But actually, it began a long time ago, long before it became clear this man had a realistic chance to become President. In early 2006, almost 3 years ago, US Senator Obama gave a speech titled "Energy Security is National Security". His remarks followed right on the heals of President Bush's seemingly bold State of the Union pledge to move the US away from oil dependency, and he points to Bush's immediate (and humiliating) kowtow to OPEC when the Saudis expressed concern about his enthusiasm for alternative energy. Obama says this behavior is symptomatic of the US vulnerability. He said, "All we really need to know about the danger of our oil addiction comes directly from the mouths of our enemies:
"Oil is the umbilical cord and lifeline of the crusader community." These are the words of Al Qaeda. 

"Focus your operations on oil, especially in Iraq and the Gulf area, since this will cause them to die off." These are the words Osama bin Laden. 
More than anyone else who's ascended to our highest office, Obama understands that energy is a national security issue, that "the Achilles heel of the most powerful country on Earth is the oil we cannot live without." This man will soon be the Commander in Chief of our Armed Forces, and I for one am eager to see how the DOD responds to real energy leadership.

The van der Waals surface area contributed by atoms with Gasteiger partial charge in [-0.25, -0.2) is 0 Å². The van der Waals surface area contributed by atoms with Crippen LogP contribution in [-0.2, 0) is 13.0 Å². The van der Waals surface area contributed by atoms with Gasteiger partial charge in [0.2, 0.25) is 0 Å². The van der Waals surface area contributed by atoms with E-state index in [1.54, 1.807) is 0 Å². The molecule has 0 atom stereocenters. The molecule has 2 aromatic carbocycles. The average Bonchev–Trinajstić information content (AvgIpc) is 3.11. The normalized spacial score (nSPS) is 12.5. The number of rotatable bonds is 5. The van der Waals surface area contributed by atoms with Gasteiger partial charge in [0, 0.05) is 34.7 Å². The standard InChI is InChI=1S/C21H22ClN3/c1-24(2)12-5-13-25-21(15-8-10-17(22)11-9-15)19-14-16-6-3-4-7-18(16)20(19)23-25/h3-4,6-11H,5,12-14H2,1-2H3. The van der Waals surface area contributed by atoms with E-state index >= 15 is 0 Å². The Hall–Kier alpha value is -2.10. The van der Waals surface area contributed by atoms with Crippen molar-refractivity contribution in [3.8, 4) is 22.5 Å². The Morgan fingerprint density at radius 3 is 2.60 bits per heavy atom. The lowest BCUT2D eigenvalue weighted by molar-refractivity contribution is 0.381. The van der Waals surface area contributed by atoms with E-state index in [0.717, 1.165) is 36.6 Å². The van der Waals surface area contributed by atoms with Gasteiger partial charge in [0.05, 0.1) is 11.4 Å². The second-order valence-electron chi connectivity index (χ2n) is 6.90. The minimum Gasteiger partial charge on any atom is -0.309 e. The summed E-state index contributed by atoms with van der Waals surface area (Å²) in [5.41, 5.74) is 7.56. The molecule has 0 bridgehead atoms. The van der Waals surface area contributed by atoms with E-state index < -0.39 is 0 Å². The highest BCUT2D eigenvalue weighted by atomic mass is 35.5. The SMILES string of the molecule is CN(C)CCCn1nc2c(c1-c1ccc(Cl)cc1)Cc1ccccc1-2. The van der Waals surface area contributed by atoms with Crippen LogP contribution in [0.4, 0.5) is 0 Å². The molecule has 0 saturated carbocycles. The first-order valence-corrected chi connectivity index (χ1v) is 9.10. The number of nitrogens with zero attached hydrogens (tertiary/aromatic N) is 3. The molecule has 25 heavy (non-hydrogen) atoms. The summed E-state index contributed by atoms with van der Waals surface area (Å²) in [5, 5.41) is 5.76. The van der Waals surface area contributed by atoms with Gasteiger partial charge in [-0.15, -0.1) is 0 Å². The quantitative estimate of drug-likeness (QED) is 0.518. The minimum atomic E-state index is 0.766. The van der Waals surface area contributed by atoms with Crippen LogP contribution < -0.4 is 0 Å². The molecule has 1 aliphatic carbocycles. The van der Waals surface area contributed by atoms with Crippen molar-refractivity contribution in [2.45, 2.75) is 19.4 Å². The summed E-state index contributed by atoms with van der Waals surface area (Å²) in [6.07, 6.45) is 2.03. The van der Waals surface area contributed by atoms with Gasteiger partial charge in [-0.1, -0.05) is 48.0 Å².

Sunday, December 14, 2008

Navy Energy Security Quote for Monday

Aided by powerful computers, the best minds of our day can predict neither financial collapse, IEDs nor pirate resurgences a mere 12 months out, yet the "Father of the Nuclear Navy", Rear Admiral Hyman Rickover, saw the energy future quite clearly from his vantage over 60 years ago:
Fossil fuels resemble capital in the bank. A prudent and responsible parent will use his capital sparingly in order to pass on to his children as much as possible of his inheritance. A selfish and irresponsible parent will squander it in riotous living and care not one whit how his offspring will fare.
Hmm, whether the Admiral was thinking about the US in general, or our military in particular, it's obvious that the DOD's energy policy (until just recently) was not unlike the selfish and irresponsible parent. Only with the advent of the fully burdened cost of fuel (FBCF) and the Energy Efficiency KPP (EEKPP) do we see a glimmer of a responsible impulse re: energy management. And it remains to be seen whether these more responsible, forward looking thoughts will translate into responsible, energy-security enhancing actions. 

Here's Rickover's longer statement from 1957 from which the excerpt was taken. Thanks to the Honorable David Chu, Undersecretary of Defense for Personnel and Readiness, for citing Rickover during his presentation at last week's Moorer Military Energy Security Forum at NDU.

Thursday, December 11, 2008

National Defense President Nails It

Lawrence Farrell has written on energy before, but never better than just now in the December edition of National Defense Magazine. Farrell, a former 3 star USAF general (a Zoomie, I might add) and President of NDIA's National Defense, makes a powerful and succinct case that the DOD needs to get off oil post haste. And not just because some of it comes from messed up or outright hostile countries, meaning it's unreliable and purchase of it funds corrupt regimes and terror networks.